June 18, 2023

Exploring the Connections Between Juneteenth, Food, and Freedom

Whole30 and WANDA partnered to bring you a conversation about the past, present, and future of Juneteenth, and how it connects food and freedom.

In honor of Juneteenth, Whole30 has once again partnered with WANDA (Women Advancing Nutrition Dietetics and Agriculture) to amplify a unique and important conversation. This discussion will lead you on a journey through the past, present, and future of Juneteenth, also known as Freedom Day.

What follows is a conversation about Juneteenth traditions, foodways, the connections between food and freedom, and the future of the celebration. The discussion features four incredible women with Texas roots:

Deah Mitchell

Deah Berry Mitchell, MA

Founder, Soul of DFW; and Founder, Nostalgia Black. Deah is based in Dallas, Texas and serves on the National Juneteenth Museum Board of Directors.

Tambra Raye

Tambra Stevenson

MPH, MA, Founder/CEO, WANDA. Tambra is based in Washington, Texas (born in Oklahoma and raised in Dallas, Texas) and serves on the National Food Museum Board of Directors.

Ashley Hickson

Ashley Hickson

DrPH, MPH, Dr Health Equity Advisor, CSPI. Ashley is based in Arlington, Texas.

Franciel Ikeji

Franciel Ikeji

MS, RDN, LDN, Nutrition Advisor, WANDA. Franciel is from Wiley, Texas and is now based in Silver Spring, Maryland.

Before diving into the conversation, it’s only appropriate to kick off this Freedom Day discussion with a tone-setting quote from Opal Lee. She’s known as the Grandmother of Juneteenth for her role in helping make the celebration a federal holiday. Here’s what she had to say about food and freedom in a 2022 profile in the Fort Worth Star Telegram.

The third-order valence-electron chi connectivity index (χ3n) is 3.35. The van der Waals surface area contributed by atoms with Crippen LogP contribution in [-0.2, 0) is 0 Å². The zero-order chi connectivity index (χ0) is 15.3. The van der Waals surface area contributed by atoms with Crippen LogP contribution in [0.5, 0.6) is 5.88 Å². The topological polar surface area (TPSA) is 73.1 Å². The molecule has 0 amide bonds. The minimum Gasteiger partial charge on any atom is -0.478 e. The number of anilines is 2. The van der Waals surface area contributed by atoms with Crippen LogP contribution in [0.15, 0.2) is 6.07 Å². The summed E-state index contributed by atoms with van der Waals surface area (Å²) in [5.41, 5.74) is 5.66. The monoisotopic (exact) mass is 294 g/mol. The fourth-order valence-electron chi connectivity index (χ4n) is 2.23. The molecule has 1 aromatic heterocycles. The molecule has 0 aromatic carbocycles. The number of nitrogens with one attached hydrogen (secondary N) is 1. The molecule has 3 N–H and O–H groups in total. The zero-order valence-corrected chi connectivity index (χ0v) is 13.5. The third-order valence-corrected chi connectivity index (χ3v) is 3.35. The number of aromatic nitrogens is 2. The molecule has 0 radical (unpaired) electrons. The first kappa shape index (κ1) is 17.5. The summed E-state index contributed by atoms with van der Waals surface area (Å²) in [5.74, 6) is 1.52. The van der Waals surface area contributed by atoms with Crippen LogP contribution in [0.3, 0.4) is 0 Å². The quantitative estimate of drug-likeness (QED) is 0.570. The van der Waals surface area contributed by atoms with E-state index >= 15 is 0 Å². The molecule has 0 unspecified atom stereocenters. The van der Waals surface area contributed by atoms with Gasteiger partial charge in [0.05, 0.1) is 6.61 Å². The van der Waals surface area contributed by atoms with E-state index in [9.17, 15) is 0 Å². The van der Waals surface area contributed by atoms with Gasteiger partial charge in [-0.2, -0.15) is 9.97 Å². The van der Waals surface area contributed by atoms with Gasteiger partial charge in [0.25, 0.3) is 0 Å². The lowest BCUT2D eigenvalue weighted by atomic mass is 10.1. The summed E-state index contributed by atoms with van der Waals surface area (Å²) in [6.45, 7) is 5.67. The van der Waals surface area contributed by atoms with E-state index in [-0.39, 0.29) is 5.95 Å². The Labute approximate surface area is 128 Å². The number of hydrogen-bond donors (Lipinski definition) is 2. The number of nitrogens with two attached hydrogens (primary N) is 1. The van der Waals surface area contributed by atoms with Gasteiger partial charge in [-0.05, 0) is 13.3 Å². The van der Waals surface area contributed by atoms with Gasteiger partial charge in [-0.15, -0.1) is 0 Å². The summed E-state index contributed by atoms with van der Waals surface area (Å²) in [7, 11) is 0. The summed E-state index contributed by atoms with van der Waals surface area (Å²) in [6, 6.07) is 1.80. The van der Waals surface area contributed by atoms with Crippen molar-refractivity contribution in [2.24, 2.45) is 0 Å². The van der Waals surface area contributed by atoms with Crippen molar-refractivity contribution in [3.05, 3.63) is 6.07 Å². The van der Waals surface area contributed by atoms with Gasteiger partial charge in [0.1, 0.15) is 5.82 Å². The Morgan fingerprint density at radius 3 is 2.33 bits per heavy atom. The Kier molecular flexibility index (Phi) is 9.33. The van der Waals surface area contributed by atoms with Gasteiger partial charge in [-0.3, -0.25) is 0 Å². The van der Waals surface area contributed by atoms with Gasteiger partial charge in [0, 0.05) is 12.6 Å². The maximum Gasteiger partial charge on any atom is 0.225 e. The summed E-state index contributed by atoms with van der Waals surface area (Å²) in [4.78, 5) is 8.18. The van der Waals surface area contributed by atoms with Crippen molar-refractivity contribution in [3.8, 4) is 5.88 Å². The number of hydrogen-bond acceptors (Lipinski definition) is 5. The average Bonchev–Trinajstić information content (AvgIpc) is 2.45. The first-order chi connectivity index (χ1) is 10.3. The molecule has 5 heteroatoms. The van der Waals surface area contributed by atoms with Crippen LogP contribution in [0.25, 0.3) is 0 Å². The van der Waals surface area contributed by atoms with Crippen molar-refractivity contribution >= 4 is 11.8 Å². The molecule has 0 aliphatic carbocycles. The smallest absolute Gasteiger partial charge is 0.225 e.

“Juneteenth means freedom to grow and eat good nutritious foods. Our forefathers were not fed the best, but today we have the ability to choose to feed our families better. Young people please make the most of that freedom today.”

Opal lee

Whole30: How does the theme of honoring value, within you and food—from waste to worth—resonate for you during Juneteenth?

Franciel Ikeji: Many folks viewed enslaved African-Americans as waste, so when June 19, 1865 came, it was a time to publicly proclaim for everyone on the outside to take notice of the worth that we have always had. Juneteenth is a time to reflect on the value and worth we have always had within us, we’ve always had within our community, and, as a black people, we will always continue to have.

Ashley Hickson: During Juneteenth, I am appreciative and amazed at the powerful organizing that has sustained Juneteenth celebrations. The celebrations have persisted despite the horrific Black codes of the South, and the effort to dehumanize people. Because they knew their value, Juneteenth persisted, even before the internet or media coverage.

Whole30: What part of the Juneteenth story deserves more of a spotlight?

Tambra Stevenson: How we are reclaiming Juneteenth as an extension of food freedom, and the women who have been blazing trails as hidden figures of food. From historical figures like Harriet Tubman, who cooked to sustain her livelihood, and how Georgia Gilmore made meals to feed the Civil Rights movement, until to today with Karen Washington.